Checklist 333: Passkeys and Security Updates
Saying goodbye to passwords
Last year, Apple announced passkeys: an easy, secure, multi-platform authentication method designed to replace passwords.
Passkeys are part of Apple’s collaboration with the FIDO Alliance—an organization dedicated to improving the way we sign in online. For more on their work, have a listen to Checklist 278: Getting to Know FIDO.
So what’s wrong with our trusty old passwords? Lots, according to FIDO and Apple.
To begin with, many people reuse passwords—or use very weak passwords. In addition, even a strong, unique password can be lost in a phishing or social engineering attack. And while 2FA mitigates some of the weaknesses of passwords, there are vulnerabilities there as well.
Passkeys attempt to solve these problems using public key cryptography, biometric login technology, and iCloud Keychain. (For a more complete explanation of passkeys, see: How do Apple’s passkeys work?)
As with any new tech, there has been a delay between the announcement and the implementation of passkeys. But for folks on Apple platforms, passkeys are coming soon.
Cult of Mac reports that Apple will enable passkeys for Apple users and developers in the very near future. The company is currently integrating passkeys into the betas of iOS 17, iPadOS 17, and macOS 14 Sonoma.
According to a report from TechCrunch, this is a prelude to the full rollout of the new OSes—and thus of passkeys—this fall:
Apple will automatically assign a passkey to each user so they can log into Apple accounts on the web without needing any password.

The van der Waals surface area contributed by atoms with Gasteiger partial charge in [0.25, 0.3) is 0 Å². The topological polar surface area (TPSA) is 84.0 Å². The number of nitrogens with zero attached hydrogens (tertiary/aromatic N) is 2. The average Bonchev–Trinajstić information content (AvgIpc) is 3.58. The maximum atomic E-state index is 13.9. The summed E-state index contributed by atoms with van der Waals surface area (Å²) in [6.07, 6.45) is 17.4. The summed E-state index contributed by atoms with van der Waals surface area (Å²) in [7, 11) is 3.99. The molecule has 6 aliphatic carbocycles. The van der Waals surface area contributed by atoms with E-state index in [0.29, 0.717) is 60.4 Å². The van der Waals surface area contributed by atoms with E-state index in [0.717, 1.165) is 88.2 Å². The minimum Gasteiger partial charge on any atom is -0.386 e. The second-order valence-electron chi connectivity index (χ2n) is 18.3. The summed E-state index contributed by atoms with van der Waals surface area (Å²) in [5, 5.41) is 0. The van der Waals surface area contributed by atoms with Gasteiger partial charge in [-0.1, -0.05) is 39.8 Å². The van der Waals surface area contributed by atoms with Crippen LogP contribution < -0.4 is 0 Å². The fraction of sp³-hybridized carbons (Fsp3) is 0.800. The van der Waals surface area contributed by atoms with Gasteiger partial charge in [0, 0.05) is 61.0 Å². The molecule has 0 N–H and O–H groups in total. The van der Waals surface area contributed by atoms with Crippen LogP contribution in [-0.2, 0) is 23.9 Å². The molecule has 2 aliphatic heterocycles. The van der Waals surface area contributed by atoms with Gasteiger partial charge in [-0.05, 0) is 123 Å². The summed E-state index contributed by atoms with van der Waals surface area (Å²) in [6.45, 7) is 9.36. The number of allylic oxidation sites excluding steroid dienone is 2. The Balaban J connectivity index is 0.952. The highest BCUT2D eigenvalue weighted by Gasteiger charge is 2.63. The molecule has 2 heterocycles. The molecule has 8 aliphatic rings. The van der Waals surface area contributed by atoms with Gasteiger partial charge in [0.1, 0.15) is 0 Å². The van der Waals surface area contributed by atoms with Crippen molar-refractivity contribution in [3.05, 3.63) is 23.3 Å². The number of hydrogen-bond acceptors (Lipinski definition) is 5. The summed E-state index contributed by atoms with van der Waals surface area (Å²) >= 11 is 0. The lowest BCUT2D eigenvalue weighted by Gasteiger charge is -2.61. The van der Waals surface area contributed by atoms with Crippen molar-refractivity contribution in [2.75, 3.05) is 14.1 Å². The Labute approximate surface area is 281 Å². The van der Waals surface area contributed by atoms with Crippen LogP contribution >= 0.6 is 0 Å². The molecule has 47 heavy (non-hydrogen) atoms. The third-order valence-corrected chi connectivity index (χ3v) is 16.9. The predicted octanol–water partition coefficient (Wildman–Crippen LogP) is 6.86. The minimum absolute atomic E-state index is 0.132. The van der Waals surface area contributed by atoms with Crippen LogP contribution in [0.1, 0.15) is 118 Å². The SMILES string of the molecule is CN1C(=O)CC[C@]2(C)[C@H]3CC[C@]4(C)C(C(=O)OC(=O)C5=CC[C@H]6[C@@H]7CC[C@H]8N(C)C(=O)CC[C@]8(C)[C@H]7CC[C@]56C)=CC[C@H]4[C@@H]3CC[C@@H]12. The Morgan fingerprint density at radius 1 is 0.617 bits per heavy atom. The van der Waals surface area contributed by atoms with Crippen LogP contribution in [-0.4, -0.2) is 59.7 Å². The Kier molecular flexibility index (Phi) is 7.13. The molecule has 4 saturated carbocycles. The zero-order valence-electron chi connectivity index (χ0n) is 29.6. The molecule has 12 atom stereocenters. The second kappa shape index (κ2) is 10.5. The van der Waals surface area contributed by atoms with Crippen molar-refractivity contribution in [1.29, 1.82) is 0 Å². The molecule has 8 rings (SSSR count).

But does that mean you can no longer use passwords to sign in to your Apple account? Not at all, say the folks at TechCrunch:
Passkeys don’t necessarily replace passwords…they are just an alternative way to sign in.
An urgent round of Apple updates
This week, Apple updated its major OSes to iOS 16.5.1, iPadOS 16.5.1, macOS 13.4.1, and watchOS 9.5.2.
The security content of the updates was significant. Apple says the updates all addressed one or two vulnerabilities reportedly under active exploitation.
As 9to5Mac explains:
The first flaw patch is for a vulnerability that allows the execution of arbitrary code with kernel privileges. And the second is a WebKit flaw fix that stops maliciously crafted web content from being able to execute arbitrary code.
In addition to updates to its newer OSes, Apple also released security patches for older OSes to address the kernel bug. These were released as:
- iOS 15.7.7
- iPadOS 15.7.7
- watchOS 8.8.1
- macOS Monterey 12.6.7
- macOS Big Sur 11.7.8
Apple also updated Safari to version 16.5.1 to patch the WebKit vulnerability.
If you haven’t updated your devices, please do so without delay!